There are some limitations to consider. Previous studies have faced methodological criticisms including the lack of individual patient-level information such as exposure to passive smoking. Ideally, a study concerned with the impact of SHS should assess individual SHS exposure. One should show that exposures to SHS have decreased following the introduction of smoking bans. To assess exposure we used two iterations of a large Canadian survey of SHS exposure in multiple environments. Using a well-validated population survey data provided us with a timely estimate of exposures over a four-year period. However, survey results were self-reported and consequently respondents may have given answers considered socially acceptable but that did not reflect actual behaviour. Questions were also limited to the population over age 12 and thus do not reflect children's smoking exposures, a population at greater physiological risk of SHS. However, it could be argued that rates of SHS exposure in vehicles and at home provide a good estimate of children's exposure. Finally, this study could only use questions from the 2003 and 2005 survey as the 2000-2001 survey contained one question about SHS exposure. This question is not directly comparable with questions in subsequent surveys. Exposure rates from all three years would have allowed relationships between smoking bans and exposures to be better delineated and trends to be determined. Between 2003 and 2005, only three municipalities (Sudbury, Durham, and Thunder Bay) had major changes to smoking regulations. These municipalities had large changes in exposure rates. For other municipalities, it is harder to determine the late effects of the introduction of anti-smoking legislation from underlying trends. Our results may overestimate the impact of anti-smoking legislation, as there has been a decreasing trend in exposure to passive smoking and the prevalence of smokers in most industrialized countries prior to the introduction of anti-smoking by-laws. Nevertheless, other research has shown a significant reduction in hospital admissions following the introduction of these laws [24].


In summary, this study shows that smoking bans appear to play an important role in decreasing exposure to SHS and appear to be effective in decreasing exposure in workplaces and public places. Unfortunately, this study highlights that SHS is still occurring in environments legislated to be smoke-free. The large variation among areas illustrates that smoking bans are necessary but alone are insufficient to completely eliminate exposure. Our study helps establish the relationship between the implementation of public smoking bans and exposure rates and smoking prevalence. In addition to decreasing exposure in public places as would be expected from anti-smoking legislation, bans also appear to have additional benefits by decreasing rates of current smokers and decreasing exposures to SHS in private settings. Consequently, the introduction of bans may help publicize the health impact of active and passive smoking on health and discourage smoking by restricting locations in which one can smoke. In this way, smoking bans may be another valuable tool available for encouraging individuals to stop smoking as well as providing a legislative means to decrease exposure to SHS in both private and public settings. Smoking bans and other smoke-free strategies could have immense public impact as it is estimated that one billion people are expected to die during the 21st century as a result of tobacco-related disease [25].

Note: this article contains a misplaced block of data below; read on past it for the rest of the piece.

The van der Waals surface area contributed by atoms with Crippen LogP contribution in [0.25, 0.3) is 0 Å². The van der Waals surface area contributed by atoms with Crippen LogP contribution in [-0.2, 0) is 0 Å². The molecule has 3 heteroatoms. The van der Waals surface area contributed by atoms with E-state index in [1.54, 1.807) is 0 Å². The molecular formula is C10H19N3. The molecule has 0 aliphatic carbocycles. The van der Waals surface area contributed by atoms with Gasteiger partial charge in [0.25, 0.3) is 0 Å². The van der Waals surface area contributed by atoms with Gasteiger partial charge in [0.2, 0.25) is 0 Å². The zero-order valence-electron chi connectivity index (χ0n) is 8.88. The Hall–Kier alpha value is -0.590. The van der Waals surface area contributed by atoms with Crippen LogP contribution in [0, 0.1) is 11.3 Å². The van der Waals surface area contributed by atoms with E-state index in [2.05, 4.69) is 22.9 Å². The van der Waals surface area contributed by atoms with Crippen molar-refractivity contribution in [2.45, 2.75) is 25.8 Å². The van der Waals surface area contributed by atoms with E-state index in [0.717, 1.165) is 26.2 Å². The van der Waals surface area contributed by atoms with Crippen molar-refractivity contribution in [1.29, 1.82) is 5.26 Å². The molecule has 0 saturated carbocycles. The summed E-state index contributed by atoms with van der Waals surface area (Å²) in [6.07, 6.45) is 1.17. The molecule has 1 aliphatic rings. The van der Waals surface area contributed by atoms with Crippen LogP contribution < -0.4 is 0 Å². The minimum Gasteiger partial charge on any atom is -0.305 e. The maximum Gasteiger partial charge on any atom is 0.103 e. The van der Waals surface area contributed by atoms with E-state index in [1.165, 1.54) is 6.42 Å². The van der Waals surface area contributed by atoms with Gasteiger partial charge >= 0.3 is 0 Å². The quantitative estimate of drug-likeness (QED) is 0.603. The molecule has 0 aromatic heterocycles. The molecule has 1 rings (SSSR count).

AN was involved in the acquisition of the data, wrote the initial draft of the manuscript, and is guarantor. RG was involved in the study supervision. RM conducted the statistical analyses. All authors contributed to the design of the study, interpretation of the data and critical revision of the manuscript. All authors read and approved the final manuscript.


Department of Family and Community Medicine, University of Toronto, Toronto East General Hospital, Toronto, Ontario


Authors’ Affiliations

Primary Care and Population Health, Institute for Clinical and Evaluative Studies
Department of Community and Family Medicine, University of Toronto
Department of Family Medicine, Toronto East General Hospital
Department of Family Medicine, St. Michael's Hospital
Dalla Lana School of Public Health, University of Toronto


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  26. Pre-publication history

    1. The pre-publication history for this paper can be accessed here:http://​www.​biomedcentral.​com/​1471-2458/​11/​146/​prepub